Monday, December 27, 2004

A tale of two elections

Viktor Yushchenko has won the Ukranian re-election. As for what this means, I'll leave it to Yushchenko himself:

"I want to say this is a victory of the Ukrainian people, the Ukrainian nation," he declared. "We were independent for 14 years, today we became free.

"Today, in Ukraine, a new political year has begun. This is the beginning of a new epoch, the beginning of a new great democracy."

(My emphasis)

Standing up for real democracy has hopefully laid a good groundwork for that project. I wish them luck for the rest of the journey.

Meanwhile, in Uzbekistan, it's business as usual. They had an "election", in which no opposition parties were allowed to run. Not formally, you understand, but their applications were all mysteriously found wanting on technical grounds. As a result, Uzbeks faced an electoral choice which was no choice at all - exactly like Iraqis under Saddam.

Uzbekistan is a vital ally of the US in the "war on terror", so criticism of this fraud has been muted. I do not expect to see Colin Powell standing up to say that the election was a lie, that the Uzbekistani government is illegitimate and threatening "consequences for our relationship" unless there are real and transparent elections. The US gets everything out it wants out of the present regime (including possibly a little torture by proxy) and sees no real reason for change. After all, if boiling people alive isn't a deal-breaker, then a little fixed election certainly isn't. And besides, they have a good excuse: all this manipulation is justified by the necessity of keeping Islamic candidates out of office.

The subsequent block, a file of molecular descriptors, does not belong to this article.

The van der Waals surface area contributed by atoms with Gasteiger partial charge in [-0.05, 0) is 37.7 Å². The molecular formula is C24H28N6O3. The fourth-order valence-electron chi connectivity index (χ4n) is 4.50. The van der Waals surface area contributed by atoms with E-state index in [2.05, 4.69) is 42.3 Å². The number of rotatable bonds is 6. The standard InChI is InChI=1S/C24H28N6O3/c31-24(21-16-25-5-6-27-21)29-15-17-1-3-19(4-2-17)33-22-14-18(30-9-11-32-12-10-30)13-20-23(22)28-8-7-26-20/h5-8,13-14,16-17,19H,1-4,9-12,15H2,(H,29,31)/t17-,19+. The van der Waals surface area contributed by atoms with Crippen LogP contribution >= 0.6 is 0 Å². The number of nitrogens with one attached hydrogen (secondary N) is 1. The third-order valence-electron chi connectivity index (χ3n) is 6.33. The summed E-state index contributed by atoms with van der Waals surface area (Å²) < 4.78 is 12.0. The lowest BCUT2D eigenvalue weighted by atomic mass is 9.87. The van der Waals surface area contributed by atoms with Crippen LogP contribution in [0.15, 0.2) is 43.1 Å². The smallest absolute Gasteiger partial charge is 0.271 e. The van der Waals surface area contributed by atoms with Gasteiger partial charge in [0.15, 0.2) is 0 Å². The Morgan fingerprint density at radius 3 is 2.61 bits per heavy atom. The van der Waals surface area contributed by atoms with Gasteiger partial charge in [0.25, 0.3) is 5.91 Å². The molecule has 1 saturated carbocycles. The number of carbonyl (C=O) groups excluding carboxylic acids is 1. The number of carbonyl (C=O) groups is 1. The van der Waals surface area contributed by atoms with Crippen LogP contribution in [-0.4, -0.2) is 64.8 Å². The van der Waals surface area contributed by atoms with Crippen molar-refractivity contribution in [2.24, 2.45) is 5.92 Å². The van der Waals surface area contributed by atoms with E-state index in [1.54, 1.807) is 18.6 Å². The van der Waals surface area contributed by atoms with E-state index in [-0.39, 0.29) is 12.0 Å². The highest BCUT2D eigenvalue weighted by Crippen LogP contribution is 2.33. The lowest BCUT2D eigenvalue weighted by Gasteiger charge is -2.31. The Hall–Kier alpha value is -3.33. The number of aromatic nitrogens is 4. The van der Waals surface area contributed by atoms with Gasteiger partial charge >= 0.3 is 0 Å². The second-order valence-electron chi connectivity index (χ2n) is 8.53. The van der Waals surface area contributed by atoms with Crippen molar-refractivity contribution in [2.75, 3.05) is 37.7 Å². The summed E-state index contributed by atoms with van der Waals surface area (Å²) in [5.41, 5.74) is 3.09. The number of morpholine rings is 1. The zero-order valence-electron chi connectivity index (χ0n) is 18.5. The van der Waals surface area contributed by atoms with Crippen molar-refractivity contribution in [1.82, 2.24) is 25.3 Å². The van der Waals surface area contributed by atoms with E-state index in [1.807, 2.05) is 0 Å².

Everything said about Ukraine is equally applicable to Uzbekistan. Uzbeks too deserve free, fair and transparent elections - regardless of their religion. The world - and the US - should stand up for that, just as we did for Ukraine. Otherwise, we are not on the side of democracy, but of tyranny and realpolitik.